For Approval: GPLv3

Donovan Hawkins hawkins at
Fri Aug 17 01:00:58 UTC 2007

On Thu, 16 Aug 2007, Chris Travers wrote:

> The "fields of endeavor" that I was talking about were firmware for 
> FCC-regulated equipment, voting machines, and the like.  The basic argument 
> is that if you cannot abide by both the laws and the terms of the license, 
> you cannot use the code.  This therefore discriminates against *any field of 
> endeavor* where the government has a compelling interest in regulating the 
> software/hardware package as a whole including areas which:
> 1)  interface with public airwaves
> 2)  must maintain integrity relating to public service functions (such as 
> voting machines) etc.

Coming from a purely technical perspective, I'm not certain you are 
correct that those two fields are prevented from using GPL code.

1) I have at least two devices with open source firmware that are capable 
of broadcasting over the airwaves: a Linksys WRT54GL (wifi) and a Neuros 
MP3 player (FM transmitter). Both of them have 3rd-party replacement 
firmware, derived from the open firmware released by the manufacturers, 
which enable the user to increase the broadcast strength significantly. As 
I see it, there are a few possible explanations for why this would be:

a) The manufacturer is not legally responsible for what the users do when 
they modify their device, as long as the version as sold was FCC 
compliant. This may require a legal notice informing the user that 
certain modifications may be illegal in their country.

b) The hardware has been physically designed not to exceed FCC 
regulations regardless of firmware.

c) Closed-source drivers prevent the open-source portion from exceeding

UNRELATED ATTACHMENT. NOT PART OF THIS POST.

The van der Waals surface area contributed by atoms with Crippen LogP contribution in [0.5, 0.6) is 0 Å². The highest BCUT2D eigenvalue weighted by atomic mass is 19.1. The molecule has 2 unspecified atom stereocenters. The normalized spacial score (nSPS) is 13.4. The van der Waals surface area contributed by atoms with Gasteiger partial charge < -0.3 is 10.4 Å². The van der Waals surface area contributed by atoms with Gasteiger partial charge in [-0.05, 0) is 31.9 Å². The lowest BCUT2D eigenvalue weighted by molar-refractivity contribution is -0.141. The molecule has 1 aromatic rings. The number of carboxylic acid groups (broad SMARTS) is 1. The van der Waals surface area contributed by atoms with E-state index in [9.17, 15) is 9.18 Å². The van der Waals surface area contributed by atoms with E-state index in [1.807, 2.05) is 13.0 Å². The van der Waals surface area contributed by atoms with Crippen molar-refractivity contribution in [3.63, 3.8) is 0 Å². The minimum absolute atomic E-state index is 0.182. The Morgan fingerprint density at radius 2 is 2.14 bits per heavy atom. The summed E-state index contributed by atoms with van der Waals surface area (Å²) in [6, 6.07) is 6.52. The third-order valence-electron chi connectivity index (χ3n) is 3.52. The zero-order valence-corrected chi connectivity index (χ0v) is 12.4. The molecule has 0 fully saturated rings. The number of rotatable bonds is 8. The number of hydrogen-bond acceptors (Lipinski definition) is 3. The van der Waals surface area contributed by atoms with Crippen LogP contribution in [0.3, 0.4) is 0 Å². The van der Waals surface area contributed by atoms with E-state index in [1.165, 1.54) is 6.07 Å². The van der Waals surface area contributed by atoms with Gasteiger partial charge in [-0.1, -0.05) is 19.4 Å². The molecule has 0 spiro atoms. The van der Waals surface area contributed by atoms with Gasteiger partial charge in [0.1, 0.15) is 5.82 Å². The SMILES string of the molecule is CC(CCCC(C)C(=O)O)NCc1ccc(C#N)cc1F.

FCC regulations.

d) The manufacturers have technically violated the law and are willing to 
risk any consequences.

Whatever the case, there seem to be several ways you can have open-source 
firmware on an FCC-regulated device.

2) There's nothing inherently insecure about open-sourcing the software 
for a voting machine...IIRC there is at least one county/state that plans 
to require open-source software for all electronic voting machines 
(creating quite a problem for the companies that designed their voting 
solutions to run on MS Windows).

GPL v3 requires that the manufacturer of the voting machine inform the 
buyer (ie the government who is holding the election) how to unlock the 
voting machine and replace the software. If there is a password needed to 
access it, they have to tell them what the factory default password is set 
to. But there is nothing that prevents the government from changing that 
password and keeping the new password a secret from the voters who use the 
machine. I don't think that allowing you to vote using the government's 
machine qualifies as conveying the software to the voter, so the voter has 
no rights under the GPL. At best the voter might managed to get himself a 
copy of the software and be entitled to learn the factory default 

I don't even think that Affero-style licences would be affected by this, 
as long as they are well constructed. I don't think the intent of Affero 
is to require site admins to give out their admin passwords.

IOW, freedom to obtain and modify your own copy of software doesn't imply 
freedom to mess around with my copy running on my machine.

(note, of course, that "password" can be replaced with "any method used to 
prevent access to the software")

Donovan Hawkins, PhD                 "The study of physics will always be
Software Engineer                     safer than biology, for while the
hawkins at                   hazards of physics drop off as 1/r^2,                biological ones grow exponentially."

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